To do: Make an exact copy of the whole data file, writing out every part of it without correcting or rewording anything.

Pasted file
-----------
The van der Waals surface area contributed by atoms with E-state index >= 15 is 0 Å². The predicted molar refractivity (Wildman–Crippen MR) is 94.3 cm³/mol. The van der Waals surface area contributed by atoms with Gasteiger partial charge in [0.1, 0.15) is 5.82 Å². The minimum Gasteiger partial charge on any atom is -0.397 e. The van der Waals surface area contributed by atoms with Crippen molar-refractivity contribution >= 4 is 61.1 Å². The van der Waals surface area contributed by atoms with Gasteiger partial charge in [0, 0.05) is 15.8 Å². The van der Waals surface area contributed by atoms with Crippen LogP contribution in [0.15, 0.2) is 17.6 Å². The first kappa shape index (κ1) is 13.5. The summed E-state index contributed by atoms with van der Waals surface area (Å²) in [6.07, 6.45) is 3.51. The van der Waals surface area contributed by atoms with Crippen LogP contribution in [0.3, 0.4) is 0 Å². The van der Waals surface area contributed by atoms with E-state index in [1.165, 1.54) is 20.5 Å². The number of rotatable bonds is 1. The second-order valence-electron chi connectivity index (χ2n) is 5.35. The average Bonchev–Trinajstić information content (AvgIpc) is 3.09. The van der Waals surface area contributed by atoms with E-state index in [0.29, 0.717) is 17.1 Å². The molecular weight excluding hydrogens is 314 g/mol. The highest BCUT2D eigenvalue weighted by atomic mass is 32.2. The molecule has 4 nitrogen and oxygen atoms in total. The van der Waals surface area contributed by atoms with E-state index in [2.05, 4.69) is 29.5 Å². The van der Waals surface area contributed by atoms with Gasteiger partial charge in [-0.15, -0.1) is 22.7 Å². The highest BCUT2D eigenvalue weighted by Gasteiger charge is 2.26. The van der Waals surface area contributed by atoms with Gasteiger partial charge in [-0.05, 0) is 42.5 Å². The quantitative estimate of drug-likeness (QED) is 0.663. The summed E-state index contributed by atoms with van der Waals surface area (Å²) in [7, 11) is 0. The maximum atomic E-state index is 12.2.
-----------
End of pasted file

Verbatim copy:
The van der Waals surface area contributed by atoms with E-state index >= 15 is 0 Å². The predicted molar refractivity (Wildman–Crippen MR) is 94.3 cm³/mol. The van der Waals surface area contributed by atoms with Gasteiger partial charge in [0.1, 0.15) is 5.82 Å². The minimum Gasteiger partial charge on any atom is -0.397 e. The van der Waals surface area contributed by atoms with Crippen molar-refractivity contribution >= 4 is 61.1 Å². The van der Waals surface area contributed by atoms with Gasteiger partial charge in [0, 0.05) is 15.8 Å². The van der Waals surface area contributed by atoms with Crippen LogP contribution in [0.15, 0.2) is 17.6 Å². The first kappa shape index (κ1) is 13.5. The summed E-state index contributed by atoms with van der Waals surface area (Å²) in [6.07, 6.45) is 3.51. The van der Waals surface area contributed by atoms with Crippen LogP contribution in [0.3, 0.4) is 0 Å². The van der Waals surface area contributed by atoms with E-state index in [1.165, 1.54) is 20.5 Å². The number of rotatable bonds is 1. The second-order valence-electron chi connectivity index (χ2n) is 5.35. The average Bonchev–Trinajstić information content (AvgIpc) is 3.09. The van der Waals surface area contributed by atoms with E-state index in [0.29, 0.717) is 17.1 Å². The molecular weight excluding hydrogens is 314 g/mol. The highest BCUT2D eigenvalue weighted by atomic mass is 32.2. The molecule has 4 nitrogen and oxygen atoms in total. The van der Waals surface area contributed by atoms with E-state index in [2.05, 4.69) is 29.5 Å². The van der Waals surface area contributed by atoms with Gasteiger partial charge in [-0.15, -0.1) is 22.7 Å². The highest BCUT2D eigenvalue weighted by Gasteiger charge is 2.26. The van der Waals surface area contributed by atoms with Gasteiger partial charge in [-0.05, 0) is 42.5 Å². The quantitative estimate of drug-likeness (QED) is 0.663. The summed E-state index contributed by atoms with van der Waals surface area (Å²) in [7, 11) is 0. The maximum atomic E-state index is 12.2.